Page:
Wellness programs involving employee spouses more likely to see engagement
- A study on the effect of spouses on employees' wellness found that 28% of workers were more likely to participate in life-coaching programs if their spouses also took part, Benefits Pro reports. The HERO Health and Well-being Best Practices Scorecard in Collaboration with Mercer found that only 14% of employees participated in wellness programs when their spouse didn't.
- The HERO study concludes that employees are more willing to take part in wellness programs when their partner also is involved. Benefits Pro says that employees' partners have a powerful role in keeping them healthy and that employers can leverage that power by finding ways to include partners in wellness activities.
- The study also found that although spouses make up just one-fifth of all people covered by an employer-sponsored plan, they generate one-third of healthcare costs. Benefits Pro says that employers can reduce healthcare costs by improving the health of employees' spouses.
Support from family and friends is key to most people's physical and emotional well-being, which the HERO study underscores. If employees are more likely to participate in wellness activities with their partners, offering programs that encourage couples' involvement could be well worth the upfront costs.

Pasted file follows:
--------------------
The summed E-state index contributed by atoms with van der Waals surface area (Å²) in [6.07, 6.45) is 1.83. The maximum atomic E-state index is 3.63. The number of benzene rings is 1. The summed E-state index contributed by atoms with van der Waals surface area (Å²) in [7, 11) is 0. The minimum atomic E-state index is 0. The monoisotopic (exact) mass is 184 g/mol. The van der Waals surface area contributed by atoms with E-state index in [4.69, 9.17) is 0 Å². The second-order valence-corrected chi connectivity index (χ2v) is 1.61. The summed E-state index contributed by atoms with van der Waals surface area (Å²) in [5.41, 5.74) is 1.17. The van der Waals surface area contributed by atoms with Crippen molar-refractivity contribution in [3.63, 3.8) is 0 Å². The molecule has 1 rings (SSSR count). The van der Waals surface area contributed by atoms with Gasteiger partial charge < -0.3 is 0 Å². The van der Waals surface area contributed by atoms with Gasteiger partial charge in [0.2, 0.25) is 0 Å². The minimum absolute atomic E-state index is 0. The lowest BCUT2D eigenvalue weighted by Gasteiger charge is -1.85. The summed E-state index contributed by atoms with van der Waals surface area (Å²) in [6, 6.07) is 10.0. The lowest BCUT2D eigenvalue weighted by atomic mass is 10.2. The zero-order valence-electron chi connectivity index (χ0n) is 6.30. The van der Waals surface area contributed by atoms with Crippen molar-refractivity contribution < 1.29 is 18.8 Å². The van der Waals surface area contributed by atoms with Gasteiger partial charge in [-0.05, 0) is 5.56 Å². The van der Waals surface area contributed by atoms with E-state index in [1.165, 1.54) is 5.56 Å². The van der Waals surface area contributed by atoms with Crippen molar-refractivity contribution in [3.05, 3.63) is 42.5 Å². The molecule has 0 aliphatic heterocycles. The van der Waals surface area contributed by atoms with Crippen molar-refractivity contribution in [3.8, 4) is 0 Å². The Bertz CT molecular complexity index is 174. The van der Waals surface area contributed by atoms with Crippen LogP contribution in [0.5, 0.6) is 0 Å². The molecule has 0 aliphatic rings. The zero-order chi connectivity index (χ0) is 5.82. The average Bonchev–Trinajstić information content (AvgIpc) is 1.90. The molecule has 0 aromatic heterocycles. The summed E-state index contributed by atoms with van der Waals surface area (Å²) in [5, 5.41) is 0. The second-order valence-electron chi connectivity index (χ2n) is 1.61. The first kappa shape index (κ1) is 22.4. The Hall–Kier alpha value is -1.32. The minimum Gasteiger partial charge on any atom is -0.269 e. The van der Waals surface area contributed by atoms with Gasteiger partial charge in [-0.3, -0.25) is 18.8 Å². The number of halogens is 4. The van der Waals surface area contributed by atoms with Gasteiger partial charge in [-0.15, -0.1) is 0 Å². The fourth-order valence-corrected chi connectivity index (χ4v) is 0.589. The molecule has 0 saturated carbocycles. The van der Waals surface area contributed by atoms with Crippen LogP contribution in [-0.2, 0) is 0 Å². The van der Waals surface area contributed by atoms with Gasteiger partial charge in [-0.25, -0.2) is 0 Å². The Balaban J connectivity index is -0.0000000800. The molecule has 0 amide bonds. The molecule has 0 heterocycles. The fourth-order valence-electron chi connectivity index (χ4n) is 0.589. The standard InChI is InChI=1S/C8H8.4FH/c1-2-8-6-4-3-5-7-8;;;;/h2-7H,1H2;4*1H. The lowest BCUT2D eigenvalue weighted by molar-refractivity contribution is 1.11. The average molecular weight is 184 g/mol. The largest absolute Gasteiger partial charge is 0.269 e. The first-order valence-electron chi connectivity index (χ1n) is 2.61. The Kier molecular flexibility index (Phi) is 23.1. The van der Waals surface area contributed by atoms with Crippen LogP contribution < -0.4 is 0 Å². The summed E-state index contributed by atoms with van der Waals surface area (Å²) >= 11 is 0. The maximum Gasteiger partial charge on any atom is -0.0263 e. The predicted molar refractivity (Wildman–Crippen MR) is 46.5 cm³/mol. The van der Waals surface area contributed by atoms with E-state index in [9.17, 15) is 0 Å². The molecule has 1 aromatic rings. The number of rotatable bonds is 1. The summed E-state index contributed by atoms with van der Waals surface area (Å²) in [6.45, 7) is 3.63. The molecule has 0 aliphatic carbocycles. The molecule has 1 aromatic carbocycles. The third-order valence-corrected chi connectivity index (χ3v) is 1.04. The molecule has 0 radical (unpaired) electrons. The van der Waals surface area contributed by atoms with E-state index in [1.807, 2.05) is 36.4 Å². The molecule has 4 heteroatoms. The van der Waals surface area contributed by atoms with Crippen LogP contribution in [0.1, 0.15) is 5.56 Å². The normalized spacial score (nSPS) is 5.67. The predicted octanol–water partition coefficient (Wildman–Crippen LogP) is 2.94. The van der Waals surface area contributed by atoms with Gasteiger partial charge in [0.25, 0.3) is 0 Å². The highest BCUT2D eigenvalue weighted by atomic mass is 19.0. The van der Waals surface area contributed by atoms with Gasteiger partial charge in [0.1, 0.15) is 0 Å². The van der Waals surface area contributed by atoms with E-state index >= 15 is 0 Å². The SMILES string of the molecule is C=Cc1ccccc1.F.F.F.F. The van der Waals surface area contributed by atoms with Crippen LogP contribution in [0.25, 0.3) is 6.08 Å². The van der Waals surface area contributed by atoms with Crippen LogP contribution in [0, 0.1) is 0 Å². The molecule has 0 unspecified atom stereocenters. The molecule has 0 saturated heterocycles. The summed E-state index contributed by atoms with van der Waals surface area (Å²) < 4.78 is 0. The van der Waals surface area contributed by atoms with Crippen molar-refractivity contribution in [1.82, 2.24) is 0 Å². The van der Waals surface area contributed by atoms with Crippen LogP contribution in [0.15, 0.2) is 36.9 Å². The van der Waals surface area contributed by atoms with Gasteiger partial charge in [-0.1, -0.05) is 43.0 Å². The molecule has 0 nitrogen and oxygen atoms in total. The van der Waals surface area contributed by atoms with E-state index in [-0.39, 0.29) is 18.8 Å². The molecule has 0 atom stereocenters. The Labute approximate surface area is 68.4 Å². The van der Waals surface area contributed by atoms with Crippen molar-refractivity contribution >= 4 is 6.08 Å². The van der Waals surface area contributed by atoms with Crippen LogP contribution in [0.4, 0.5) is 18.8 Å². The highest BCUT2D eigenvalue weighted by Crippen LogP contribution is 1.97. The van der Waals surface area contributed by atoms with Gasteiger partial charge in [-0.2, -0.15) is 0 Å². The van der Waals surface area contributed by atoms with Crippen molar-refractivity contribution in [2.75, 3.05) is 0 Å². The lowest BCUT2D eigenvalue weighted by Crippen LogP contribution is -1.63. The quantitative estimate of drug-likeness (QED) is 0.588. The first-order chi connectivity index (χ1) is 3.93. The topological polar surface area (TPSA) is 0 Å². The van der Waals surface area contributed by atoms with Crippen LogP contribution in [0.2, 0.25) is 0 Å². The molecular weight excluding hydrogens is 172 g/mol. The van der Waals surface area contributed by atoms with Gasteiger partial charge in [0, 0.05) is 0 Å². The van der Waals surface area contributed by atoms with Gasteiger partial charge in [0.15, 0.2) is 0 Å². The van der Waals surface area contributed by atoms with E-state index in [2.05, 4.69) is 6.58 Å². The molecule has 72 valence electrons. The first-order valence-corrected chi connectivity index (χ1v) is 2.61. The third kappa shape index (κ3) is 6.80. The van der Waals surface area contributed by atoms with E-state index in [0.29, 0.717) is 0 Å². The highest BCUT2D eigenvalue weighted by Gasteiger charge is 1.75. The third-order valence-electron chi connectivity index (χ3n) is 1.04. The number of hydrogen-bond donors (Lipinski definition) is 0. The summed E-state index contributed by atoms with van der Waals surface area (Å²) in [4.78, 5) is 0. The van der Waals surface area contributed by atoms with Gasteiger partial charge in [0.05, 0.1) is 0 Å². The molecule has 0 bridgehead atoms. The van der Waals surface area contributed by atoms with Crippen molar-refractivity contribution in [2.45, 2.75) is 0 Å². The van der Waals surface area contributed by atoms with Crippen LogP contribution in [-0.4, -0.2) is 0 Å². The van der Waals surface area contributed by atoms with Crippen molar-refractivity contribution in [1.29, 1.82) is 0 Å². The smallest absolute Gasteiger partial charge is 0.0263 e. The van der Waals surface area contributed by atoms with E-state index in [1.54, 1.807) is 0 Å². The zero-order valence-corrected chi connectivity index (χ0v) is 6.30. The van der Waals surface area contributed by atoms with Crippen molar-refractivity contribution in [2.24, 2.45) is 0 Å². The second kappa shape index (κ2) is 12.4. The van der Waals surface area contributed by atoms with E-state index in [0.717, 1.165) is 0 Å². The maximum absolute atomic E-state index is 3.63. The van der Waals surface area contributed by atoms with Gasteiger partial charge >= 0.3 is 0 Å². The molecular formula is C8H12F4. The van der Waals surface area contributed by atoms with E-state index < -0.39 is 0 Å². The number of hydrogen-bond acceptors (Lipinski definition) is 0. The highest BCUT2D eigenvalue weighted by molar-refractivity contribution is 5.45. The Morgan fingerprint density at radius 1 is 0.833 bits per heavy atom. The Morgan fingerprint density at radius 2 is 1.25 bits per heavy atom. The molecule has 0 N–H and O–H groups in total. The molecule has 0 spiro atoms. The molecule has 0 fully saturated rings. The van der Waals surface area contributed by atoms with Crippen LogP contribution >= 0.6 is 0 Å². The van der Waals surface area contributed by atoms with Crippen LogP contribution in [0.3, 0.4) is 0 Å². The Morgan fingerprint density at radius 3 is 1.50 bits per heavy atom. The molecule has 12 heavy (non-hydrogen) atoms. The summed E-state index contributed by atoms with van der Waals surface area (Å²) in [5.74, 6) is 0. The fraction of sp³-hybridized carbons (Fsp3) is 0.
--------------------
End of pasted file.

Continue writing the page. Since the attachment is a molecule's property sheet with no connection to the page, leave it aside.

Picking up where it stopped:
Employers with a family-oriented culture — or those looking to create one — will likely have a wellness program with a family focus. When Plantation, FL, officials wanted to offer a wellness program for their employees, they preferred a program that reflected the city's family-oriented culture because they found a correlation between the culture and lower healthcare costs. They opted for an onsite clinic program that also included spouses — and reached a near 100% engagement rate from both.
Employers that are developing a wellness program, or expanding one they already have, can include activities that accommodate spouses for possibly healthier employees and greater ROI.